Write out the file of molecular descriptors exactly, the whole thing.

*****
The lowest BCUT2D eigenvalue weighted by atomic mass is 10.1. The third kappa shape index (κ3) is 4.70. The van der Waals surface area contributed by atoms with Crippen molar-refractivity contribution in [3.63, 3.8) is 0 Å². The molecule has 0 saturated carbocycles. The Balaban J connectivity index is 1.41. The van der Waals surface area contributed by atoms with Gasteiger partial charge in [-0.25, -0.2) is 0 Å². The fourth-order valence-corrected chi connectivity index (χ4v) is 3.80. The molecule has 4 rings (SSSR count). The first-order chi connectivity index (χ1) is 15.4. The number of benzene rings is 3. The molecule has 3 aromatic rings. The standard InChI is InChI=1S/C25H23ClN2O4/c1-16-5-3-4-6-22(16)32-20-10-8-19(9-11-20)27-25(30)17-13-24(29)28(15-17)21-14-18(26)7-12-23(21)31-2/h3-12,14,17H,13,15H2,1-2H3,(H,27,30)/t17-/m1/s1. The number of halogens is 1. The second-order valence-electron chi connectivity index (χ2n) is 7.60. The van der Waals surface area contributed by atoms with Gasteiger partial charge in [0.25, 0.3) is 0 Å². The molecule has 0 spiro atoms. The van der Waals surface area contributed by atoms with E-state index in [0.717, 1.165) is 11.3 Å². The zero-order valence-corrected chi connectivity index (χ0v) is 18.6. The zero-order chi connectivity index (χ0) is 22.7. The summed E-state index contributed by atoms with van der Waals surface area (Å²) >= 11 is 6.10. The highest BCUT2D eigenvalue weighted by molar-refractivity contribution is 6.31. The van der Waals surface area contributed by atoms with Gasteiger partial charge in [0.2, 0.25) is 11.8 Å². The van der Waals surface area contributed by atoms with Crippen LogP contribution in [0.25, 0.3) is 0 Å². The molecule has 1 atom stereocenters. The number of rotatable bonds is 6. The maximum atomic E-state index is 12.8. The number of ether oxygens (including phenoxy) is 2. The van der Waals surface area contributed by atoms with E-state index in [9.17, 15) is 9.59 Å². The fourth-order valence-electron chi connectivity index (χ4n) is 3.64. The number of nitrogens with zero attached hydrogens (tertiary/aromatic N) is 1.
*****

The lowest BCUT2D eigenvalue weighted by atomic mass is 10.1. The third kappa shape index (κ3) is 4.70. The van der Waals surface area contributed by atoms with Crippen molar-refractivity contribution in [3.63, 3.8) is 0 Å². The molecule has 0 saturated carbocycles. The Balaban J connectivity index is 1.41. The van der Waals surface area contributed by atoms with Gasteiger partial charge in [-0.25, -0.2) is 0 Å². The fourth-order valence-corrected chi connectivity index (χ4v) is 3.80. The molecule has 4 rings (SSSR count). The first-order chi connectivity index (χ1) is 15.4. The number of benzene rings is 3. The molecule has 3 aromatic rings. The standard InChI is InChI=1S/C25H23ClN2O4/c1-16-5-3-4-6-22(16)32-20-10-8-19(9-11-20)27-25(30)17-13-24(29)28(15-17)21-14-18(26)7-12-23(21)31-2/h3-12,14,17H,13,15H2,1-2H3,(H,27,30)/t17-/m1/s1. The number of halogens is 1. The second-order valence-electron chi connectivity index (χ2n) is 7.60. The van der Waals surface area contributed by atoms with Gasteiger partial charge in [0.25, 0.3) is 0 Å². The molecule has 0 spiro atoms. The van der Waals surface area contributed by atoms with E-state index in [0.717, 1.165) is 11.3 Å². The zero-order valence-corrected chi connectivity index (χ0v) is 18.6. The zero-order chi connectivity index (χ0) is 22.7. The summed E-state index contributed by atoms with van der Waals surface area (Å²) >= 11 is 6.10. The highest BCUT2D eigenvalue weighted by molar-refractivity contribution is 6.31. The van der Waals surface area contributed by atoms with Gasteiger partial charge in [0.2, 0.25) is 11.8 Å². The van der Waals surface area contributed by atoms with Crippen LogP contribution in [0.25, 0.3) is 0 Å². The molecule has 1 atom stereocenters. The number of rotatable bonds is 6. The maximum atomic E-state index is 12.8. The number of ether oxygens (including phenoxy) is 2. The van der Waals surface area contributed by atoms with E-state index in [9.17, 15) is 9.59 Å². The fourth-order valence-electron chi connectivity index (χ4n) is 3.64. The number of nitrogens with zero attached hydrogens (tertiary/aromatic N) is 1.